This ebook includes audio narration.This laugh-out-loud funny and devilish send-up of Ludwig Bemelmans's Madeline is for little monsters everywhere.
Frankenstein is the scariest of all the monsters in Miss Devel's castle. He can frighten anything--animals, parents, even rocks. Until one night, Miss Devel wakes up and runs downstairs to find that Frankenstein has lost his head!
Walton (Baby’s First Year!) and Hale (Animal House) beat Goodnight Goon parodist Michael Rex to a 1939 classic: Ludwig Bemelmans’s Madeline. Playing on the Americanized rhyme between Madeline and Frankenstein, Walton and Hale style themselves as “Ludworst Bemonster” and recast the Parisian girls’ school as a ghoulish academy: “In a creepy old castle all covered with spines,/ lived twelve ugly monsters in two crooked lines.... The ugliest one was Franken-stein.” Instead of headmistress Miss Clavel, readers get Miss Devel, a pallid scientist who sleeps on a gurney; instead of appendicitis, Frankenstein suffers from a missing head, and a voodoo doctor attaches a replacement. Frankenstein’s classmates—including a mini-Dracula, mummy, and swamp thing—are so impressed by Franken-stein’s new neck screws, they follow his example and lose their heads in the book’s inconclusive conclusion. Walton and Hale mime Bemelmans’s poetry and lithography, amplifying the grotesque and picturing stone castles in autumnal shades of pumpkin and ash. Fans of the original—unsettling in its own right, for its lack of parents and predictable comforts—will enjoy spotting the parallels in this creepy-cute Halloween substitute. Ages 4–8. (July)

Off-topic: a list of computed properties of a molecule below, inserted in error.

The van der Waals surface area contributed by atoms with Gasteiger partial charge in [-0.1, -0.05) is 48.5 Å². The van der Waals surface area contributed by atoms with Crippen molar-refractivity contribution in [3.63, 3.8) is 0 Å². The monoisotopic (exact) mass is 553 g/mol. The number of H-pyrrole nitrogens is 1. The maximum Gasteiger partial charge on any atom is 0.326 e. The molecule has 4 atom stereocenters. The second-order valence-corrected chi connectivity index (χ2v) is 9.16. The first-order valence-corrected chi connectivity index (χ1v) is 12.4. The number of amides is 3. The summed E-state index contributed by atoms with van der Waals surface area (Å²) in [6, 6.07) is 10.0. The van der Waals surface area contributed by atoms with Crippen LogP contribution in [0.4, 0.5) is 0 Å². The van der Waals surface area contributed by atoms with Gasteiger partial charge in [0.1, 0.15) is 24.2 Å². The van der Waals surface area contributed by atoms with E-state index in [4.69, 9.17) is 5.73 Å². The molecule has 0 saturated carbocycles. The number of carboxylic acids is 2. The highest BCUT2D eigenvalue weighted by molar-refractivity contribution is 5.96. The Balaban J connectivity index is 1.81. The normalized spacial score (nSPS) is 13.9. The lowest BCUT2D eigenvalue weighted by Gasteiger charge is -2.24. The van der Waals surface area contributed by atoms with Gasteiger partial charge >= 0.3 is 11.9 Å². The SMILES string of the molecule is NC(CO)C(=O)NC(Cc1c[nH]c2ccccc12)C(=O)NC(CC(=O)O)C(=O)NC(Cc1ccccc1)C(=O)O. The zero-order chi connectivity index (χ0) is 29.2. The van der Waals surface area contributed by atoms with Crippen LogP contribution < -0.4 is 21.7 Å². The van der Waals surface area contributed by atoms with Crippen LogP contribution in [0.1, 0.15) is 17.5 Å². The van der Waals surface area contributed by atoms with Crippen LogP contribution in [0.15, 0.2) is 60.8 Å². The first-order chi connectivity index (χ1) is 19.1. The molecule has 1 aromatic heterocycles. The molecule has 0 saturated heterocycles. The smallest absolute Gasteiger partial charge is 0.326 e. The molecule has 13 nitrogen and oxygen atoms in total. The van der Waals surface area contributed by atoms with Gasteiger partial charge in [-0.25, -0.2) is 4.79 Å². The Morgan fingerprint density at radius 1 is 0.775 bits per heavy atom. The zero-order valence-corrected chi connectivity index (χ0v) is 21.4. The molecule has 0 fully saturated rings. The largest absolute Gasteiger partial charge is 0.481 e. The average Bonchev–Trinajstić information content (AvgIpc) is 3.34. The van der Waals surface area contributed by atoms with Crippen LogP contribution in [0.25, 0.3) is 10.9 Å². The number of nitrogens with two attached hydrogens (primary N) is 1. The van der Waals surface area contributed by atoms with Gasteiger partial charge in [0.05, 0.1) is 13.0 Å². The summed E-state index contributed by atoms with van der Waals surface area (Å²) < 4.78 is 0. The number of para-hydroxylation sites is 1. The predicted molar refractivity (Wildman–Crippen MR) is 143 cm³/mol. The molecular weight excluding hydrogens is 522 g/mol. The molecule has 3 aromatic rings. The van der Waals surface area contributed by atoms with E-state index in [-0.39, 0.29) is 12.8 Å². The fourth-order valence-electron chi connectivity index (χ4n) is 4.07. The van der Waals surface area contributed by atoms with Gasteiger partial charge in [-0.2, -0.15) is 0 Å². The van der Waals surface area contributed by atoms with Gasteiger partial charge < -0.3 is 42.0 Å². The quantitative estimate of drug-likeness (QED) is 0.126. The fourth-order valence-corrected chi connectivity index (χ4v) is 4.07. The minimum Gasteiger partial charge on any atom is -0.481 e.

School Library Journal
Gr 1–3—This parody takes on the rhyme scheme, rhythm, and plot of Ludwig Bemelmans's Madeline (Viking, 1967). In this version, Frankenstein "scared people out of their socks" and "…could even frighten rocks." His ugly monster classmates prowl the streets "in two crooked lines" and terrorize both the good and the bad. When Frankenstein loses his head one fateful evening, a masked Doctor Bone is summoned. Bemelmans's sunny yellow backgrounds have been exchanged for autumnal orange, the nun's habit traded for a white, militaristic lab coat and boots ensemble. The watercolor and digitally rendered monsters are more funny than scary, even at the climax, when, envious of Frankenstein's two new neck screws, his classmates shed their heads. Though the beleaguered Miss Devel tries to prevent the final page from turning, her headless charges have the last word as they raise signs of protest to readers in the final scene. The ideas and rhymes work most of the time, and the humor is irreverent and juvenile. Older children who know the earlier work will gobble this one up, proud of their literary prowess. Those who don't will think it's a silly story, perfect for Halloween. Giggles are guaranteed for both camps.—Wendy Lukehart, Washington DC Public Library
Ludworst Bemonster is the pen name for author Rick Walton and artist Nathan Hale, who got bored one Halloween and decided that their favorite children’s book would be much, much better if there were monsters in it. They both live in Provo, Utah.